Everyone knows the massive benefits bilingualism has on brain function, making it easier to learn a third language and even staving off dementia. But what about a second language’s effect on personality? More and more studies are showing that second languages can affect a person’s perception, resulting in changed actions and personality than when speaking in their mother tongue.
This can be based on a person’s subjective experience surrounding a certain language—speaking a second language that you’re less confident with can certainly lead to you being more polite and less forthcoming, especially if you’re speaking with native speakers. In other cases, a second language can trigger memories and emotions from a certain time of your life, effectively turning you into that person again when you speak it.
Triggering Emotions & Stimulating Memories
For example, a friend of mine learned Irish in a classroom setting with a very strict teacher. The teacher constantly impressed on the class how speaking English was giving in to the colonizers, so my friend now becomes shy and guilt-ridden whenever he speaks Irish. My friend from Romania moved to the United States when she was a young girl and started speaking primarily in English. Because of this, she automatically reverts to a youthful mindset when she speaks Romanian. On the other hand, as I learned Spanish mostly through backpacking in Latin America and conversing with people at hostels and beach parties, I find I become more extraverted and energetic when I speak in Spanish than in English.
Playing the Part of Your Language
Constructs and shortcomings of a certain language can mold your thinking differently as well. Argentine writer Jorge Luis Borges once lamented the limited vocabulary of the Spanish language as not being large enough to express his ideas in the way he wanted.* Many speakers of multiple languages agree that while English is a very useful language, and in many cases quite playful with many opportunities for puns and constructing new words, it lacks emotional depth.* Native speakers of Greek often admit they tend to talk loudly and over other people, interrupting others in conversations before they’ve even finished sentences.* One possible explanation for this is that Greek is a highly inflected language where sentences begin with the verb, allowing someone to get most of their thoughts out in only a few words. Whereas interrupting someone speaking in a language with S-V-O construction is generally considered rude, if you interrupt someone speaking Greek, you’re saving them from excess verbiage.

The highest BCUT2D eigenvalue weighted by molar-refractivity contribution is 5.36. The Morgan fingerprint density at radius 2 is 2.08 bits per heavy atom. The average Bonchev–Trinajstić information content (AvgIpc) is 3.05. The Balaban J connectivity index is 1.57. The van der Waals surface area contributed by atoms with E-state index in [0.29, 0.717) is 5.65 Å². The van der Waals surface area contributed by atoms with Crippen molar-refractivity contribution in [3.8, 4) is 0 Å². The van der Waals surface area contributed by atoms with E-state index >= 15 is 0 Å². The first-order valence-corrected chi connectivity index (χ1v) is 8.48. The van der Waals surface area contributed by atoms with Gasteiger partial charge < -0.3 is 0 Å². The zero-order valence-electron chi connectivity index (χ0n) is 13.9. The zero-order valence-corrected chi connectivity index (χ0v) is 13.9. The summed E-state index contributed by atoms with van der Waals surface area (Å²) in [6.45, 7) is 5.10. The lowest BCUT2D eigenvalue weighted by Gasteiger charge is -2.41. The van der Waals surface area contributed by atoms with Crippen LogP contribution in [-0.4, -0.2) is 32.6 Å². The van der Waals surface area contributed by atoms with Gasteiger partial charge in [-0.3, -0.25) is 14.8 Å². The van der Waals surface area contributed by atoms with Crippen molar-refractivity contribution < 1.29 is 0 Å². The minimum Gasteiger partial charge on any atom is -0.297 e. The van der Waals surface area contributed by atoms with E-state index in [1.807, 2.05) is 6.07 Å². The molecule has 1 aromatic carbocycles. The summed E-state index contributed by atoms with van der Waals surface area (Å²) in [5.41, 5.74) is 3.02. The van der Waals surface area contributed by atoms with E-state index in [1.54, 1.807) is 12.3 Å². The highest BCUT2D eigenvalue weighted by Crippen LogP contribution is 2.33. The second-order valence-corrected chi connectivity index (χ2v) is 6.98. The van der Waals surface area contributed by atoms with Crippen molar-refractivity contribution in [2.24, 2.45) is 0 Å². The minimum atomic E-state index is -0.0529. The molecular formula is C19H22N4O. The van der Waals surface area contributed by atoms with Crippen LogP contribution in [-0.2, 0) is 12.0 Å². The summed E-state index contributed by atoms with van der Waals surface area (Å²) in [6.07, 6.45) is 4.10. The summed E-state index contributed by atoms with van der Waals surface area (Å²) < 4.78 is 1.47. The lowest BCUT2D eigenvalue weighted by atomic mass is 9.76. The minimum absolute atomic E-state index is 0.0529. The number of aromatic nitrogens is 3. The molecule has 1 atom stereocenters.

*Editor’s note: I don’t necessarily agree with the characterizations of Spanish, English, and Greek, and I’m concerned about the risk of stereotyping here. But I value the author’s opinion and welcome a different point of view in my guest posts. –Ron
Changing Your Moral High Ground
What language you’re interacting in can even affect your ethical code. Studies have shown that people presented with moral problems in a second language, such as the classic “push a man in front of a train to save five people farther down the track” philosophical dilemma, tend to have an emotional distance from it and thus generally choose the more logical option of killing one person to save five. While studies are showing new information on the effects of bilingualism all the time, the opportunity to explore unknown facets of yourself makes for yet another enticing reason to learn a second language.
And the best part of it is that it’s never too late to learn. Even if your brain doesn’t soak up languages like a newborn’s does, studies have shown that even at the age of 60 years and older, the mental benefits of learning a new language kick in immediately. So what are you waiting for? Pick a language and get cracking!